Many, many years ago I studied psychology and one of the most interesting courses I did was on development psychology – how we go from babies to infants to toddlers to children to teenagers to adults. The most fascinating lecture series was on Theory of Mind – the notion that, as we grow up we gradually realise that others around us have minds completely separate from our own, with completely independent thoughts (amazingly, this is only really fully developed in most people around age 11). Babies are born completely egocentric – they have no comprehension of entities other than themselves. And even 2-3 year olds are generally incapable of understanding that someone else might have a different point of view to themselves (the classic experiment shows how a 2-3 year old is rarely capable of understanding why an adult can’t see something he/she sees, even if that item is completely blocked from the adult’s view).
Anyway, the point is that there is a gradual shift from a wholly egocentric perspective (“I am everything there is the world”) to comprehending and respecting others’ independent points of view.
What has this got to do with competition and product marketing? Well I think this process (of “growing up” essentially) maps quite nicely on to how many companies grow up in their view of competitors to their products. Many startups and small companies (often in “incubators”!) are very inward-focussed. They concentrate heavily on their products and innovations and, yes, they talk to their customers, but competitors? If you’re lucky, you might see a random email asking “Has anyone tried out competitor X’s product yet?”.
As companies grow, someone might twig that “Hey, perhaps we should see what others are doing in this space!”. So perhaps some “Competitor sheets” get written and you might try out their tools, but you don’t really fear them and this still comes back to an egocentric point of view – the belief that from a customer’s point of view, you are the most important thing in the world – that they will see your products first, and only consider competitors as secondary also-rans. This is the toddler point of view – you know there are other companies out there, but you don’t see them as equals.
But what happens when you grow up? You realise you’re not the only one around. That there are competitors who sell products just like yours that might be better, faster, cheaper and, most importantly, that the customers out there have no inherent bias towards you as a vendor. There is a lot of brand loyalty out there, but this tends to be for specific products rather than a whole company (e.g. I’ll buy a Sony TV, doesn’t mean to say I’ll buy a Playstation).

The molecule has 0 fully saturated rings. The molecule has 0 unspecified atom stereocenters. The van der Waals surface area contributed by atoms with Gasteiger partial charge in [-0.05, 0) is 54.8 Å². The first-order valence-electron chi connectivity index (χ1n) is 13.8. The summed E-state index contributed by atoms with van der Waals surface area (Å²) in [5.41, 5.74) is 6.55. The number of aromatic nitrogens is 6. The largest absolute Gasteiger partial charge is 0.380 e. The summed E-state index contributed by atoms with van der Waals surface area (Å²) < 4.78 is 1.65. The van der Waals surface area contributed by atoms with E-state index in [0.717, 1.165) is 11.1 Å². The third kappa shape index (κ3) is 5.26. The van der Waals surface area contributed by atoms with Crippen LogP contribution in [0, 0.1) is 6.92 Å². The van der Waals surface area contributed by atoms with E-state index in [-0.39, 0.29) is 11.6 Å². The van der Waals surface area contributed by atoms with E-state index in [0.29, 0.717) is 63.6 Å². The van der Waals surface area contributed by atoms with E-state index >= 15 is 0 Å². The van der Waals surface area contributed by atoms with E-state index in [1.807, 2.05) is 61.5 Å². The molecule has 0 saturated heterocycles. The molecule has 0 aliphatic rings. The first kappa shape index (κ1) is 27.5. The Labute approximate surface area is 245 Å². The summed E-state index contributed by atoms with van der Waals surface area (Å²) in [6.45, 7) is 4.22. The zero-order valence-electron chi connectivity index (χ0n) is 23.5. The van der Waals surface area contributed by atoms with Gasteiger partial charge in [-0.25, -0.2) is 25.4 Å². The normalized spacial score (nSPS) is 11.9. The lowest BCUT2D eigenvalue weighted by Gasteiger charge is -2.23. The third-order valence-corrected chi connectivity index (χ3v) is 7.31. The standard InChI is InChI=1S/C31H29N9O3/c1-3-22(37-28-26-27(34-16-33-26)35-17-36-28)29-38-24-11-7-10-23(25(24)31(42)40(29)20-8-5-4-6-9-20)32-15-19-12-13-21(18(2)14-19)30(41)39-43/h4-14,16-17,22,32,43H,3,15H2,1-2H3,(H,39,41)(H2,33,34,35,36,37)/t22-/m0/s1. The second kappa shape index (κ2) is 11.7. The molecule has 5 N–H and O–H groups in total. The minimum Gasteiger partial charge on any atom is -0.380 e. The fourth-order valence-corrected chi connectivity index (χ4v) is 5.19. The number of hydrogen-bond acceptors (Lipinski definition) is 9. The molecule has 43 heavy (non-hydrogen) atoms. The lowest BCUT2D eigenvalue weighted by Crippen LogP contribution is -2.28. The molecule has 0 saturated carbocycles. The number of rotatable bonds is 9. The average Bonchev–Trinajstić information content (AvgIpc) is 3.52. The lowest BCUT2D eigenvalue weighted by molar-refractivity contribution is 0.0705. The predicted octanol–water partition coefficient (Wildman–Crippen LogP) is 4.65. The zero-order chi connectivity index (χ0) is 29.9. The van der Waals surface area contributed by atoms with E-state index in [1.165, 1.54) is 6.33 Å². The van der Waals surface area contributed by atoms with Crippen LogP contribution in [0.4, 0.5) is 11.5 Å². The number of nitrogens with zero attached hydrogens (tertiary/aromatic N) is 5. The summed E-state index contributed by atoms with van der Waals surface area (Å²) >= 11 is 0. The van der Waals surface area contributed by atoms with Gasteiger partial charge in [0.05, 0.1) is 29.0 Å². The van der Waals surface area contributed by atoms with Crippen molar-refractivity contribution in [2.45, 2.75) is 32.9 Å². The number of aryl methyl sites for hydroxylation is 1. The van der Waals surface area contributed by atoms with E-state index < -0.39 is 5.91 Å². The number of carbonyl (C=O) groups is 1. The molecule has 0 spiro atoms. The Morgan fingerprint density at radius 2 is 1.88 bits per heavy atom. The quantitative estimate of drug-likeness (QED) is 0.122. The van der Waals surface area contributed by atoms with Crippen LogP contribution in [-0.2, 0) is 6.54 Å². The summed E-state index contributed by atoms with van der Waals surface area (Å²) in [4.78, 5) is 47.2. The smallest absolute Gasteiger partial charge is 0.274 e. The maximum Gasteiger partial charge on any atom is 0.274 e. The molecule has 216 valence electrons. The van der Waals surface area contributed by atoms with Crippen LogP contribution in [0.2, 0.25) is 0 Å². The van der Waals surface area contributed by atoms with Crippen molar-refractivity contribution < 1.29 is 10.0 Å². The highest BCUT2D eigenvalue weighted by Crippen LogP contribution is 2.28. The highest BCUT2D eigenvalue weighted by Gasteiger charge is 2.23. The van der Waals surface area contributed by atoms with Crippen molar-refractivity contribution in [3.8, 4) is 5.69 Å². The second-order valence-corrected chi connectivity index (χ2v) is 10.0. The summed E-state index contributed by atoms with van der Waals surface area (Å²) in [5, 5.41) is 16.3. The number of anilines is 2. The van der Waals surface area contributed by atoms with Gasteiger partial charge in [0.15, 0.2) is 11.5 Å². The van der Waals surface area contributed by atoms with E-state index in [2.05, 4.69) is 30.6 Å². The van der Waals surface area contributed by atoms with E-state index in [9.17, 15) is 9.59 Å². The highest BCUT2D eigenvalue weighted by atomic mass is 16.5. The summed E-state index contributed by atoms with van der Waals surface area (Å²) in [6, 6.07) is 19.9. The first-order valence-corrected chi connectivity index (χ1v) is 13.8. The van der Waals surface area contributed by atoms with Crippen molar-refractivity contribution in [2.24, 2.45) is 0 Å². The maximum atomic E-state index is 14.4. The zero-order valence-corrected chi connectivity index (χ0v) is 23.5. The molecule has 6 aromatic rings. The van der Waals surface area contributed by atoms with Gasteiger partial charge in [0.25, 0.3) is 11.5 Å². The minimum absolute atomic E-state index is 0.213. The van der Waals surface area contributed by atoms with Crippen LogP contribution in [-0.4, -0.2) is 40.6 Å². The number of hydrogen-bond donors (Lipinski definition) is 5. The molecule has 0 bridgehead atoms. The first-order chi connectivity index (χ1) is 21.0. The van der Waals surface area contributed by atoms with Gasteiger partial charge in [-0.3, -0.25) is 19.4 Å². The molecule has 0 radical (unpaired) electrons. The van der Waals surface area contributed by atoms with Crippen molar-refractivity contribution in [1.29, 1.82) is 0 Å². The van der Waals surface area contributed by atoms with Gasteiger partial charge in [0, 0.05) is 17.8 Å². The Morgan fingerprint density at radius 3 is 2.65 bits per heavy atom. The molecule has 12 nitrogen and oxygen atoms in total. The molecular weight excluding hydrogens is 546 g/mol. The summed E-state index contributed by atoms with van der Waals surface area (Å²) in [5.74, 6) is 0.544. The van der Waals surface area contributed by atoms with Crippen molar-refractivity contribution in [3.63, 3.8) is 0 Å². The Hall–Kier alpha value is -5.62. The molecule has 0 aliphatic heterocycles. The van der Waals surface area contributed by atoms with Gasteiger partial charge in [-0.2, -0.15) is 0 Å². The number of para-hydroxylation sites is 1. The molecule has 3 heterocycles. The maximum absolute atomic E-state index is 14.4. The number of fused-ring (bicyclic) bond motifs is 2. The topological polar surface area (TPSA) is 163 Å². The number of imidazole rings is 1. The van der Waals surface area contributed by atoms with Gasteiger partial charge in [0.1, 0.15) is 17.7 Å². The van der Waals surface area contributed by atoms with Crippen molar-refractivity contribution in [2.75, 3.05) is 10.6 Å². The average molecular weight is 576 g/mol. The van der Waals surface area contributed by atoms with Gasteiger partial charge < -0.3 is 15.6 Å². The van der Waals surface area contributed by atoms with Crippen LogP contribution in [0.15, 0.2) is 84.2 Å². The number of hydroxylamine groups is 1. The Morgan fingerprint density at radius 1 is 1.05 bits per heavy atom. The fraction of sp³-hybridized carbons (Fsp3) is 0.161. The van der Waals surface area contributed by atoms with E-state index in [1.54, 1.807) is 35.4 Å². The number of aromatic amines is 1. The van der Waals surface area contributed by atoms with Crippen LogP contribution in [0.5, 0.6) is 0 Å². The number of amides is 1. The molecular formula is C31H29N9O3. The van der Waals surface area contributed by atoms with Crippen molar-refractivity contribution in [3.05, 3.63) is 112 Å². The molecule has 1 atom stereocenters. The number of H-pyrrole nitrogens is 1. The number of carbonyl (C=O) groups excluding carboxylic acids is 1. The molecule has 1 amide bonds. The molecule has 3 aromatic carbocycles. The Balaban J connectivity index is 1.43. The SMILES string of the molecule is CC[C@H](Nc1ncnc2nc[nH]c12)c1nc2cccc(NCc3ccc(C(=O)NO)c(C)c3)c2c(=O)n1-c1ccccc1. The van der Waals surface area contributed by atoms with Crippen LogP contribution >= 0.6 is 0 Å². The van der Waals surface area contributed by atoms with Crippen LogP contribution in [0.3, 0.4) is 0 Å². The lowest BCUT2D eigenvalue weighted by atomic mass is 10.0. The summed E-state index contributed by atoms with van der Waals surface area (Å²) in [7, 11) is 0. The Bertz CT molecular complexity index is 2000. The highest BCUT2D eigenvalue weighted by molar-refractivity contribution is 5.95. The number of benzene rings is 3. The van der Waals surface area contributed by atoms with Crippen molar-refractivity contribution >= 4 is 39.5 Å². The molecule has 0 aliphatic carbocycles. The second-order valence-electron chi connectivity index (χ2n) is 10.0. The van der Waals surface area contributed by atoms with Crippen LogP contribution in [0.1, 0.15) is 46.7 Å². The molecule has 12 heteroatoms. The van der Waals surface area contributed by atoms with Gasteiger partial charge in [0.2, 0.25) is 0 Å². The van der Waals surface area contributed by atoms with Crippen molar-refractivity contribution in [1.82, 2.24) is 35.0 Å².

And it’s dangerous to rely on the brand loyalty, particularly when you’re after new customers. The simple truth is that if someone has barely heard of you before, then that person will weigh up your offering against your competitors equally and you’d better make sure what you’re offering isn’t found wanting. Your competitor’s product is just as valid and attractive as yours.
Which is why we track competitors heavily at Red Gate. This includes things like:
- News – announcements, new versions, new functionality and so on (including trying out new features when they arrive).
- Company news – has someone just received $50m of funding for a research area you currently operate in? Worth knowing.
- Their partnerships. That small player is less easy to dismiss when they’ve just struck a partnership with IBM to distribute round the world.
- Twitter – are people talking about them? What are they saying? In what volume? NB: A lot of Twitter activity can be self-generated by publicity-hungry companies, so worth checking where it’s coming from.
- Google Alerts – this is a general measure of “web activity” but can show things like:
- Are people writing posts about them?
- Are they developing a lot of support collateral and documentation themselves?
- Is the competitor product very buggy (for example, in the tech world, many ask for answers to problems on Stack Overflow). NB: if there are a lot of questions about a competitor product this means both that it’s popular and that it might have bugginess problems – worth reading what people are asking.
Another interesting point about keeping an eye on activity, is that it gives you a crude measure of where in the hype cycle a particular product is. Gartner produce a very interesting hype cycle each year for emerging tech (in essence, is this product/tech just hype or are people really using it):
(NB: I love the term “Trough of Disillusionment”!).
The following two (anonymised obviously) charts are for two different competitors of ours:
These charts show the number of tweets and alerts for each competitor each day.
Competitor A doesn’t get much Twitter activity – may be the early adopter hipsters aren’t tweeting about it on a daily basis. But, there are lots of alerts for the product, most of which are on Q+A sites, users asking questions about “How do I configure X?”, “How does Y work?”.
Competitor B isn’t doing so bad on Twitter. A steady stream of activity, particularly over the last few weeks. But, for alerts, it’s all very quiet. And, if you look at what the actual tweets are, most of those come from the vendor themselves.
So for competitor A, this is likely to be a product late in the hype cycle – i.e. people are actually starting to use it! Competitor B – it’s all still hype. I’m more afraid of competitor A than competitor B..
Anyway, we as an organisation have grown up and take a lot more notice of the competition nowadays – and we don’t assume a customer will always buy from us instead of them (despite us being better 😉 ). Would you say the same?